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Understanding Acne Problem: The Causes and How Acne Develops

Updated on April 22, 2015

How acne develops

It never fails. Whenever you have a special evening planned and you want to look your best, it happens. A pimple springs up on your face – boom, just like a spotlight for everyone to see.

And it doesn’t just happen to teenagers. It happens to some adults, even up through middle age. Ugh! What can you do?

The first thing to do is understand what acne really is – it’s not just a curse of adolescence. It can happen at any age.

Unfortunately, the oil glands sometimes start working overtime. When this happens, the glands produce more oil than the oil ducts (the passageways that transport the oil to the surface of your skin) can handle. The excess oil begins collecting under the skin surface, and there you have the beginnings of your pimple.

Acne is the clinical name given to the process that occurs when the oil glands in your skin get clogged up. You see, your skin contains oil glands (known as sebaceous glands) that produce special oil. This oil helps keep your skin smooth and healthy and protects your skin from dirt, bacteria and dryness.

The extra oil mixes with some dead cells, forming a hard plug. If this plug stays under the surface of your skin, it’s known as a whitehead. If it enlarges and pushes out to the surface of your skin, it’s known as a blackhead.

The dark color of blackheads is caused by a buildup of melanin, the pigment in the skin that is responsible for your skin color and for suntans.

Acne development-- a comparison between boys and girls

Most girls start noticing pimples around the age 11, and most boys start seeing pimples by age 13. Scientists think that the adolescent body begins producing large amounts of a hormone known as androgen. This hormone seems to cause the oil glands to overproduce the oils, thus triggering the acne.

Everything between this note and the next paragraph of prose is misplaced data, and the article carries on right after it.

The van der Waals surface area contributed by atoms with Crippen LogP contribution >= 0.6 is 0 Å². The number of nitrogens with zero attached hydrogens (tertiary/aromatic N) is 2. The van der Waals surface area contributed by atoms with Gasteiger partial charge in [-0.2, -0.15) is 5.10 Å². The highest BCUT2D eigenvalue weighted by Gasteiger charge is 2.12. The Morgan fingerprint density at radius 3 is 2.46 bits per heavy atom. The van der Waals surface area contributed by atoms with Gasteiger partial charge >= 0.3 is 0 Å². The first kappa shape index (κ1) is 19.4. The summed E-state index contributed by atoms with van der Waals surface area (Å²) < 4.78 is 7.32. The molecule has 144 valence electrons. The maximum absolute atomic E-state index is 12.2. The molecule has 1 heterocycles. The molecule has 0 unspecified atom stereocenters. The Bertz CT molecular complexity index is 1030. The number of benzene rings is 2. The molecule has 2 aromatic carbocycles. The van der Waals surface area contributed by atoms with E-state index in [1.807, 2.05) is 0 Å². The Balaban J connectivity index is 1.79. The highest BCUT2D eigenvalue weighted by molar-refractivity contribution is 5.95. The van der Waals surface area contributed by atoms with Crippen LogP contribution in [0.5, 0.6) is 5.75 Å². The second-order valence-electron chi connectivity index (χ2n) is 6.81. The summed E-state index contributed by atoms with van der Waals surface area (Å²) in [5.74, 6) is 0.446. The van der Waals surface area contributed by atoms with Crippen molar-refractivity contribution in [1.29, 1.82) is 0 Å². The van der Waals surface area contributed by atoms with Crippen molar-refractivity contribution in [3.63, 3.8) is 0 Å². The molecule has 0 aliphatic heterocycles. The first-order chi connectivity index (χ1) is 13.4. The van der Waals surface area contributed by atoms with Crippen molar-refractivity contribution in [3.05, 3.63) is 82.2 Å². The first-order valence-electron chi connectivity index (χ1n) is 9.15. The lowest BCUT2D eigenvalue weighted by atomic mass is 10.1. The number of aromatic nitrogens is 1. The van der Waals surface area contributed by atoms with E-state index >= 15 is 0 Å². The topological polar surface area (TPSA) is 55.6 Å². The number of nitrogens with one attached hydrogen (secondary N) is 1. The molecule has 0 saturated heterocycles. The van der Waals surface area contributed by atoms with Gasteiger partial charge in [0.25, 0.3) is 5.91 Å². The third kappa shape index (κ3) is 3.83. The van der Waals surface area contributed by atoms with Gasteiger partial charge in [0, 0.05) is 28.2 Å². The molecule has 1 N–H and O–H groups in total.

Boys produce about 10 times as much androgen as girls, so acne is much more common in boys than girls.

The difference between inflammatory and non-inflammatory acne

Many people also inherit from their parents the tendency to develop acne. If one of both of your parents had acne, you will probably have it, too. But there is a difference in the kinds of acne that people can get.

Non-inflammatory acne is the kind that most people get. This kind of acne is not severe or disfiguring. It causes a few pimples to spring up every now and then, but nothing too serious.

Other people suffer from what is known as inflammatory acne. This is a severe form of acne that has constant outbreaks that can cover the face, the neck, the back, the chest and even the groin area.

The pimples formed in inflammatory acne are filled with pus, and the pimples and small cysts can cause unsightly scarring. This kind of acne is usually hereditary.

Causes of Acne

But for most people, the acne is more of an inconvenience and embarrassment than a serious medical problem. Other people, triggers of pimple outbreaks could be exposure to industrial oils and chemicals, stress and anxiety, oily makeup and shampoos, and even certain drugs.

Many people try to avoid foods like chocolate, sodas and fried foods because they say it causes acne. Scientists have not been able to prove this theory.

However, if you notice that outbreaks increase after you eat certain foods, try to avoid eating those foods.

And many women complain about more pimples the week before or the week after their monthly period.


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  • beth811 profile image

    beth811 7 years ago from Pearl of the Orient Seas

    @ sweetKitten - We do get some acne at some point in our life.

    Thanks for visiting.

  • sweetKitten profile image

    sweetKitten 8 years ago from England


    I hope I don't get that!

    does it have to happen once in your life, or can you just get it?

  • beth811 profile image

    beth811 8 years ago from Pearl of the Orient Seas

    Nice to hear from you again, Waren.

  • Waren E profile image

    Waren E 8 years ago from HAS LEFT THE BUILDING............

    Thanks for sharing this,I learned something new here!